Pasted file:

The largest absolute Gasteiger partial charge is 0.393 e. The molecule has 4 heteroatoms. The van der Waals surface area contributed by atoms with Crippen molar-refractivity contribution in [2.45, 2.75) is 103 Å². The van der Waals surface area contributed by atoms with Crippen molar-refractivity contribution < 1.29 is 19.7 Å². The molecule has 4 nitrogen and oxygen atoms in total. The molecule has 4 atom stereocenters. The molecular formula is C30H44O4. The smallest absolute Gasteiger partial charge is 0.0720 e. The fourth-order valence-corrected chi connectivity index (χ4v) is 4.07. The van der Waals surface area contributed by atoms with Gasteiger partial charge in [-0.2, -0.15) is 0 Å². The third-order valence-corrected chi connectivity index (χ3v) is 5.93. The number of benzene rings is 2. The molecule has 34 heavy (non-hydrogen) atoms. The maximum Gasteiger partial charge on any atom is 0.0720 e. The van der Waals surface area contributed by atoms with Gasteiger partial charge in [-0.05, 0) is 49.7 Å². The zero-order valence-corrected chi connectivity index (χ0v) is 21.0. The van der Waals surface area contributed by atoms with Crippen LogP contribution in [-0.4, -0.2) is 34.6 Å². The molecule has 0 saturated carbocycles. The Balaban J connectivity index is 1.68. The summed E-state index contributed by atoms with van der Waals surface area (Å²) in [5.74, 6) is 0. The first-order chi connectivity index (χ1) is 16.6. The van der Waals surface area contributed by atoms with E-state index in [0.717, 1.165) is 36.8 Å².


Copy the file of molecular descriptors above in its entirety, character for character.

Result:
The largest absolute Gasteiger partial charge is 0.393 e. The molecule has 4 heteroatoms. The van der Waals surface area contributed by atoms with Crippen molar-refractivity contribution in [2.45, 2.75) is 103 Å². The van der Waals surface area contributed by atoms with Crippen molar-refractivity contribution < 1.29 is 19.7 Å². The molecule has 4 nitrogen and oxygen atoms in total. The molecule has 4 atom stereocenters. The molecular formula is C30H44O4. The smallest absolute Gasteiger partial charge is 0.0720 e. The fourth-order valence-corrected chi connectivity index (χ4v) is 4.07. The van der Waals surface area contributed by atoms with Gasteiger partial charge in [-0.2, -0.15) is 0 Å². The third-order valence-corrected chi connectivity index (χ3v) is 5.93. The number of benzene rings is 2. The molecule has 34 heavy (non-hydrogen) atoms. The maximum Gasteiger partial charge on any atom is 0.0720 e. The van der Waals surface area contributed by atoms with Gasteiger partial charge in [-0.05, 0) is 49.7 Å². The zero-order valence-corrected chi connectivity index (χ0v) is 21.0. The van der Waals surface area contributed by atoms with Crippen LogP contribution in [-0.4, -0.2) is 34.6 Å². The molecule has 0 saturated carbocycles. The Balaban J connectivity index is 1.68. The summed E-state index contributed by atoms with van der Waals surface area (Å²) in [5.74, 6) is 0. The first-order chi connectivity index (χ1) is 16.6. The van der Waals surface area contributed by atoms with E-state index in [0.717, 1.165) is 36.8 Å².